Information for consumers on the design, use,
maintenance and lmitations of

1.  Carabiners Designs
2.  Proper Use of Carabiners
3.  Maintenance of Carabiners
4.  Inspection of Carabiners
5.  Limitations of Carabiners

CARABINERS are not all the same. Some are built heavier and stronger to meet multipurpose demands. Others are lightweight, less strong and designed for special use. Modern carabiners are designed, tested and manufactured to ensure adequate strength for their intended use, but any of them can break and / or open accidentally if used improperly. Climbers who understand the design, use, and limitations of carabiners can select and use them properly and reduce the risks associated with climbing.

 Carabiners Designs

Oval carabiners :
are the original style. Their large interior space holds lots of gear and their symmetrical curve minimizes shifting when aid climbing. They work well in improvisational situations, such as creating a carabiner-brake rappel. Two ovals in a “gates opposed” configuration can also be used as a substiture for locking carabiners.

”D” shaped carabiners :
are very popular due to their high strength-to-weight ratio. This feature is the result of their design, which places the majority of the load onto the spine of the carabiner, its strongest part.

Asymmetrical “D” carabiners :
are smaller at one end than the other to reduce weight. They generally have larger gate openings, which makes clipping them easier. Many are also available with bent gates.

Bent gate carabiners :
have concave gates which makes them the easiest to clip into, but if not used properly they can also easily unclip from the rope. The bent gate on the carabiner does not significantly affect the strength or weight of the carabiner.

Bent gate carabiners should only be used on the end of the quick draw or runner which the rope clips into. Never clip them directly to the protection. The correct way to clip a bent gate carabiner is with the rope from the belay coming to the carabiner from the back and the rope leading to the climber exiting out the bent gate to the front (fig. OK). Clipping opposite to this can cause the rope to unclip from the carabiner if the rope tracks back across the outside of the gate when it is loaded, as in a fall ( fig. NO).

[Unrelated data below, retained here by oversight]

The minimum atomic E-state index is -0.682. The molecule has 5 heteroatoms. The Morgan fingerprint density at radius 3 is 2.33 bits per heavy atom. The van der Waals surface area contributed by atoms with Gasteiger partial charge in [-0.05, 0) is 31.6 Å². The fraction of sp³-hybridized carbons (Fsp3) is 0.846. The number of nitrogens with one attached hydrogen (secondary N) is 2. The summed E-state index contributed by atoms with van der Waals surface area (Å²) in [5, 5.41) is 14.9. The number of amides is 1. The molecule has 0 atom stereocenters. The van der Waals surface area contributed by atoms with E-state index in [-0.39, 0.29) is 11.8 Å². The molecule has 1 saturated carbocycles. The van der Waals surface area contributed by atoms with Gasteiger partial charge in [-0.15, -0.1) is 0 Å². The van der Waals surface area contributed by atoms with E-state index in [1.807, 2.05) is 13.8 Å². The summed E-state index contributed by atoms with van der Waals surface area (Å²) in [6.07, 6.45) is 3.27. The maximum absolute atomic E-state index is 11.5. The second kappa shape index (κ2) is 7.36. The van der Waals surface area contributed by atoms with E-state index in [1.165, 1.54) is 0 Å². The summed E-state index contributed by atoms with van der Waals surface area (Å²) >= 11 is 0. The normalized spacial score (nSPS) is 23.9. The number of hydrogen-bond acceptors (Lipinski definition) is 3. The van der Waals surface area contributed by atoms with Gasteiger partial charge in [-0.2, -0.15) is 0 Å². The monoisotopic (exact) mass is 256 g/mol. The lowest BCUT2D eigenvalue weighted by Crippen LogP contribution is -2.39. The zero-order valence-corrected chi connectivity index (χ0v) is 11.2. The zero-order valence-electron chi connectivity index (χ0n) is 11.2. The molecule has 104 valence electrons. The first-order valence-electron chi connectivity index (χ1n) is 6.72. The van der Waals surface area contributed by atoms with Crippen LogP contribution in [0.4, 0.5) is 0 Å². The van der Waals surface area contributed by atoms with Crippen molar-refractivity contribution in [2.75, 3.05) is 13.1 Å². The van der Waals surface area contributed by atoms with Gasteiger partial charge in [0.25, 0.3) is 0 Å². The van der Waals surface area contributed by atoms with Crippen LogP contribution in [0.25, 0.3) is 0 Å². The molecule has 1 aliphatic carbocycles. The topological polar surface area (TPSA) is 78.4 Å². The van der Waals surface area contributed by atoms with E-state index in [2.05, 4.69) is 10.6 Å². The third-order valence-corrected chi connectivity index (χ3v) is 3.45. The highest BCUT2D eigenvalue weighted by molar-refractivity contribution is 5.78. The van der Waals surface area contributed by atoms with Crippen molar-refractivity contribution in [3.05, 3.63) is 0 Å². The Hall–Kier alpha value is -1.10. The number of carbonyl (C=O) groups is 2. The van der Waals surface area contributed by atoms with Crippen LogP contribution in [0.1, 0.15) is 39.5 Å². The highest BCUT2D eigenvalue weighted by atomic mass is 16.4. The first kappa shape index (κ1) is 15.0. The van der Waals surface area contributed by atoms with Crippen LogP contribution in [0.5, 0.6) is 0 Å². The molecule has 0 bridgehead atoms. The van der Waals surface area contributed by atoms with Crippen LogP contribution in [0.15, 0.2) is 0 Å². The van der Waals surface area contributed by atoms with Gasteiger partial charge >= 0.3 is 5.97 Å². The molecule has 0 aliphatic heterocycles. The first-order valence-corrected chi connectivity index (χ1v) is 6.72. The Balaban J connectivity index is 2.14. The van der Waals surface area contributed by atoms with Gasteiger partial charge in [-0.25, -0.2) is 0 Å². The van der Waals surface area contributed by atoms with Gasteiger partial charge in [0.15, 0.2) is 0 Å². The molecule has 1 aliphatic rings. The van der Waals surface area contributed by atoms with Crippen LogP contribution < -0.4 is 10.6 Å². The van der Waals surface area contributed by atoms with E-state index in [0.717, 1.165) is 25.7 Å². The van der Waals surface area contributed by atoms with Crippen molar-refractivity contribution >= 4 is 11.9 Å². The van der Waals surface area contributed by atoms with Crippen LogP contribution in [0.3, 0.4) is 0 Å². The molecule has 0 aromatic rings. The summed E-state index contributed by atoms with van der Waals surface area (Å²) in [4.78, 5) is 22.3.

Several companies are now using wire gates on carabiners in an effort to improve performance and decrease cost. Wire gate carabiners employ a loop of stainless steel wire that creates its own spring mechanism without added parts and that allows for larger gate openings.

While these gates may not appear as strong as conventional styles, they are in fact just as strong and are less likely to open during a fall due to the decreased mass of the gate. Wire gate style carabiners should not be used for carabiner brakes.

Locking carabiners :
have mechanisms for locking the gate closed; this lock can vary from a simple threaded collar that screws down over the body to intricate spring-loaded “automatic -locking” mechanisms. Locking carabiners can be oval, D-shaped, or HMS (pear-shaped). (If you do not have a locking carabiner, two non-locking carabiners with their gates opposed can be used as a substitute).
Always be sure to double check that locking carabiners are indeed locked before you begin climbing, belaying or rappelling.

 Proper Use of Carabiners

When a fall is caught by a rope through a carabiner, many dynamics take place that can cause “gate lash.” This momentary opening of the carabiner’s gate may be due to the gate’s inertia overcoming the spring tension, collision of the carabiner against another object, or simply the vibration of the rope over the carabiner.

If the load comes onto the carabiner at the instant the gate is open, carabiner failure may occur. (A carabiner with its gate open typically has less than 50% of its rated, gate-closed strength.) Using carabiners with high gate-open strengths or locking gates helps to eliminate the chances of this type of carabiner failure. Gate design and stiff spring tensions may also decrease gate lash. Keep clothing, equipment, and natural objects from interfering with gate closure.